A life Well Lived

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A life well lived.

I’m standing in the front yard in my pajamas.  It’s 18 degrees and everything is frozen hard with that late January freeze that penetrates deep into the earth.  I’m holding Buddy’s emaciated body up to see if maybe he wants to pee.  He’s warm as he leans against me. 

He hangs his head and collapses on weak legs.  I pick him up.  So light now.  Just a warm bag of bones.  Nothing left of that strong dog that would sprint laps in this yard or launch himself 10 feet in the air to grab a frisbee in this yard or steal the soccer ball off my foot in our yard.  His yard. 

I have a photograph that I gifted to my wife one year, many years ago.  It’s an aerial photograph of the yard some outfit was peddling in our neighborhood.  The photo is late summer.  There in the green of the grass sits Buddy, ever watchful, surveying the land from his perch on the hill.  Always at the ready.

I stayed home with him yesterday.  I slept in the chair next to his bed the night before.  It was a long night.  I was woken every hour or so by the grinding of his teeth and the spasming of his body from long, violent seizures.  I put my hands on him and tell him it’s ok as he rides them out. 

Oddly it was a comfort to me.  To be able to spend this time close with him.  I stayed home from work and built a fire in the fireplace.  I sat on the couch and read while he stumbled around or slept. 

It brought back memories of a parallel time when my oldest daughter Katie was born.  I was in transition between jobs and took a couple weeks off to stay home with the newborn.  I quickly discovered that all I could do was hold that warm infant on my chest and read.  And we spent that time together.  And I was grateful for it. 

After this long night I thought this was the day, but he perked up.  He was stumbling around the house.  He was eating some treats.  I figured I’d give him another night.  He earned it.  But today is that day. 

He was doing fine a month ago on his 16th birthday, but something happened.  Some sort of system failure.  He lost 15 pounds in less than a month.  The seizures.  This morning he could not stand.  It happens quickly.  He’s exhausted.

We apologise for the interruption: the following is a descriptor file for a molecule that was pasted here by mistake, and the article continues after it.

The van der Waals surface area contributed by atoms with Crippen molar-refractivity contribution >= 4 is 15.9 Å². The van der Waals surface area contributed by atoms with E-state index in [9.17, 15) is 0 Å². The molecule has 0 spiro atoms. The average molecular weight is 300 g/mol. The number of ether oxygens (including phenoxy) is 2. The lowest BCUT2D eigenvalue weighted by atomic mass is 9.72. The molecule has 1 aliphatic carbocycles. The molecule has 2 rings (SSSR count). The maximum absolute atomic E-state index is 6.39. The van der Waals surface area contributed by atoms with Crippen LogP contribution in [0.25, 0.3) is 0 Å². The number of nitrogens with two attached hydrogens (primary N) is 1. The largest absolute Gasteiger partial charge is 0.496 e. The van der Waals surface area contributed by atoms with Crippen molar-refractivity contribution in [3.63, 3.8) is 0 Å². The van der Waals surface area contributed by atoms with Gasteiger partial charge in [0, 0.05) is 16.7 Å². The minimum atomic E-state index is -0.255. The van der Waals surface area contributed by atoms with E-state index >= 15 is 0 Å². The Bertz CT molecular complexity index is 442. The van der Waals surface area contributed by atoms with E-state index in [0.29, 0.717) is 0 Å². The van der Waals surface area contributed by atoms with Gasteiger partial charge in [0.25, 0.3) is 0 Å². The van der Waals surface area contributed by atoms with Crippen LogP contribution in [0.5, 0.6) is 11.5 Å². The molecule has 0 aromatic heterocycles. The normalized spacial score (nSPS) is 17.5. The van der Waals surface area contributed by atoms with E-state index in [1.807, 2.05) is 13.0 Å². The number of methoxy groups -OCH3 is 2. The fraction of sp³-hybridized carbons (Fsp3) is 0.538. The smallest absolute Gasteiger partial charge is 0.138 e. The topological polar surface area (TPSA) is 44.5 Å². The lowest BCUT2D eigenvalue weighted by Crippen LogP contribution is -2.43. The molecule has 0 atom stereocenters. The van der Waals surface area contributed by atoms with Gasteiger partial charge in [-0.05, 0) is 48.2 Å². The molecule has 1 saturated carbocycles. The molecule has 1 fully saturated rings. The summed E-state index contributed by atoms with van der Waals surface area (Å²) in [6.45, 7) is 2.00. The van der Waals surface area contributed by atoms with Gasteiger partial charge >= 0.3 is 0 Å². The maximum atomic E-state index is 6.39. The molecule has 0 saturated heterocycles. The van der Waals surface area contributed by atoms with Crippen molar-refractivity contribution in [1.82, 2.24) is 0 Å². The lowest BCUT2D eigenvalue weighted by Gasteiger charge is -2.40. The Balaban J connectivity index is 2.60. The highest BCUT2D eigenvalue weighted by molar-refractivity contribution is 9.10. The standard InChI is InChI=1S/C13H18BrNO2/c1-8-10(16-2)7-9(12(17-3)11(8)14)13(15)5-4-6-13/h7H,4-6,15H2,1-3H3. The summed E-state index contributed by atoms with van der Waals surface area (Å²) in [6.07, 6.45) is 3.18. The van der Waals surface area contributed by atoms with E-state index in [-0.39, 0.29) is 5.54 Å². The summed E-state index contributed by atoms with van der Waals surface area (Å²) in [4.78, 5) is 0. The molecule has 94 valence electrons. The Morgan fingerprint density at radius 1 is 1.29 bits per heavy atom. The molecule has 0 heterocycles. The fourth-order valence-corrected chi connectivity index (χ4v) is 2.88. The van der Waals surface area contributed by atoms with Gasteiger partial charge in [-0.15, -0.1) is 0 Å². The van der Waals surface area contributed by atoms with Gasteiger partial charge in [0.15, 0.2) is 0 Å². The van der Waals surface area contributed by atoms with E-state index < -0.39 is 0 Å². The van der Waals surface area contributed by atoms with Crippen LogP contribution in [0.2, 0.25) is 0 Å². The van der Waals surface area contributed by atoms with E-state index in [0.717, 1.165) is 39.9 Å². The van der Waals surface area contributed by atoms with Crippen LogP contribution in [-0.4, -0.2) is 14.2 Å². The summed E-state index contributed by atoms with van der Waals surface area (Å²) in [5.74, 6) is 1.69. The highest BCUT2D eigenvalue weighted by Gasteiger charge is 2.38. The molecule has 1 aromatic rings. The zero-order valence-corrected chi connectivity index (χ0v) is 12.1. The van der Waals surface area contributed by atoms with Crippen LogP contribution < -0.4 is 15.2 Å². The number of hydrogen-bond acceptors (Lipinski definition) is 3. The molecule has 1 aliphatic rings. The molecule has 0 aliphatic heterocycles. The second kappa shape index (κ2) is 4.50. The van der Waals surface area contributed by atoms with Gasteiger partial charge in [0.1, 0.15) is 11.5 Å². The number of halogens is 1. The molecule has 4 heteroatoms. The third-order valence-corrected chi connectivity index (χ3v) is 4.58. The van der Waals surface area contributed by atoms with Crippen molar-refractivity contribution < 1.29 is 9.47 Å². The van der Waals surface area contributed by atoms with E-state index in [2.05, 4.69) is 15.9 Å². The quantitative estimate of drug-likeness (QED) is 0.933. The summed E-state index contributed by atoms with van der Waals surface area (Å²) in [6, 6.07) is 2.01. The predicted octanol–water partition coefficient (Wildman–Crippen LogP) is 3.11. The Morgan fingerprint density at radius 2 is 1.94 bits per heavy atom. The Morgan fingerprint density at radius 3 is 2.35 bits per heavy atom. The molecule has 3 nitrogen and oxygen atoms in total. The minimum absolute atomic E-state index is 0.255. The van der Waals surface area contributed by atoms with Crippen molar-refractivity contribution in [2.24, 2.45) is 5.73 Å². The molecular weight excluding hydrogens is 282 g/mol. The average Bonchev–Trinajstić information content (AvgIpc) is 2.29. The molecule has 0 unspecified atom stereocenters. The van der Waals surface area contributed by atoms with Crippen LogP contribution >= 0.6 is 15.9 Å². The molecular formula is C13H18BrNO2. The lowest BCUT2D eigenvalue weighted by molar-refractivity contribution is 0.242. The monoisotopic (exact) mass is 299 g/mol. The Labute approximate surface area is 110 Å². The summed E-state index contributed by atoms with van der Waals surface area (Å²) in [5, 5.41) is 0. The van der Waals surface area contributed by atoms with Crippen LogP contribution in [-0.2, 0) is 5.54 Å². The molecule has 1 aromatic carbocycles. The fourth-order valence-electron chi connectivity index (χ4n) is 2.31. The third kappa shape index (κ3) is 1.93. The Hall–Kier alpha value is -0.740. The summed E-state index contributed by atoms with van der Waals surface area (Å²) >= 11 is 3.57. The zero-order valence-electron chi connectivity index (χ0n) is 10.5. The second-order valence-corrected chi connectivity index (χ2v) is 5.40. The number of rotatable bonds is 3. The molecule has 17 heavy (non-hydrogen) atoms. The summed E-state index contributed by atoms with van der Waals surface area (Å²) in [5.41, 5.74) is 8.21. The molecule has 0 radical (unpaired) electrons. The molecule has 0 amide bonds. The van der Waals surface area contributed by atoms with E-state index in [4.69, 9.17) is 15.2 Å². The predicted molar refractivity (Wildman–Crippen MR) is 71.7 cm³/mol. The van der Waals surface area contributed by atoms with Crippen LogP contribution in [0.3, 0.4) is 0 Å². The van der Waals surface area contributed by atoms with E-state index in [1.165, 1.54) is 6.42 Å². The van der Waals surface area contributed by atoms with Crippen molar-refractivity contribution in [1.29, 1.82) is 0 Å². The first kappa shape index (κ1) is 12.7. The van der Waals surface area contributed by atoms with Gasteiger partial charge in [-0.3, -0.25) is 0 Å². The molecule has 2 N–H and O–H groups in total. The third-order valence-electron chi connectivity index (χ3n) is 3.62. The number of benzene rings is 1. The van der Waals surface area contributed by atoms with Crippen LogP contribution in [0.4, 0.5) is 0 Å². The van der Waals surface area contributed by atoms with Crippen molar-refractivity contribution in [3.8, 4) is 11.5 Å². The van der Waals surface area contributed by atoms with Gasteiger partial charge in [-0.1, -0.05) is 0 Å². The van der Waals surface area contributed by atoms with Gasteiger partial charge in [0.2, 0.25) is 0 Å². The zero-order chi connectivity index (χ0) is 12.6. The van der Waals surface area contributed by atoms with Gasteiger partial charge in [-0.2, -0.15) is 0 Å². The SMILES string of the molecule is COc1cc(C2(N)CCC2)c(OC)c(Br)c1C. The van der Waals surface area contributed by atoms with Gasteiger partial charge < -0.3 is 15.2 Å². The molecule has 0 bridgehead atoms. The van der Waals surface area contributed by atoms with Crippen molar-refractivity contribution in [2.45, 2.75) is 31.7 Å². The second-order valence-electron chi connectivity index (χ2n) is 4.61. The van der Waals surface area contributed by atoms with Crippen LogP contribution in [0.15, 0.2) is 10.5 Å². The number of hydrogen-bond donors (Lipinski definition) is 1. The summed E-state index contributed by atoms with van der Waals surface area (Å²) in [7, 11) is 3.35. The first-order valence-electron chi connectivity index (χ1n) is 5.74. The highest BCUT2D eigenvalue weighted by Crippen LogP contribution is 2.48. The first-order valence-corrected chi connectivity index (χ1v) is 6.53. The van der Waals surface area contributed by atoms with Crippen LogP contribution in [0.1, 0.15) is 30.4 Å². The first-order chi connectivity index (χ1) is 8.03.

It’s a difficult puzzle to unravel with a pet.  How much of this is me trying to avoid my own pain and how much of it for them?  How do you make that decision or more importantly, when do you make that decision?  We can’t fathom their thoughts and emotions. As close as they are to us, they are still an alien mind.  Most of the narrative our own egomaniacal anthropomorphizing.

It’s a weighty thing to have to decide the time of death for a friend. 

These last couple days he hasn’t been eating his food, but he has been more than willing to eat our food.  As sick and weak as he is, even when we have to hold him up, he’ll inhale that hamburger and chicken and chees with a pepperoni chaser.  Good for him.  Getting the last laugh.

Most people have many pets in their lives, but there is always that one.  The one that grew up with your kids.  That one that was your best friend.  Buddy was that pet for us. 

He was not without neuroses.  He was irrationally afraid of thunder and fireworks.  He was hard-wired to chase anything that moved, no matter what your opinion on the appropriateness of that chasing was.

But he was the best dog I have ever known.  He was my running partner.  He shared thousands of miles of road a trail at my side, stride for stride.  He was incredibly smart, incredibly athletic and the kindest, gentlest guileless soul to his pack. 

How many spiritual moments did we share in the trails?  Hundreds.  Thousands.  Uncountable.  Truly shared, because he an I had this resonance in the woods, this shared joy of the joyous bounty of nature beneath our feet and around us.  We celebrated together.  We were a pack of two, brothers, and single-minded on the hunt. 

As men and dogs have been for eons.  Filled and vibrating with the perfectness of the forest.  Permeated with that primeval joy. 

I’ll miss that.  But, I’ll also celebrate it.  Because how lucky am I to have intersected with this soul in this time and place?  How much fuller am I?  He gave me more than I can ever give.  He was an example of kindness and joy.  He was my friend and his passing will leave a big hole in all our lives. 

It was a life well lived. 


Direct download: buddy-Eulogy.output.mp3
Category:Running -- posted at: 8:48pm EDT





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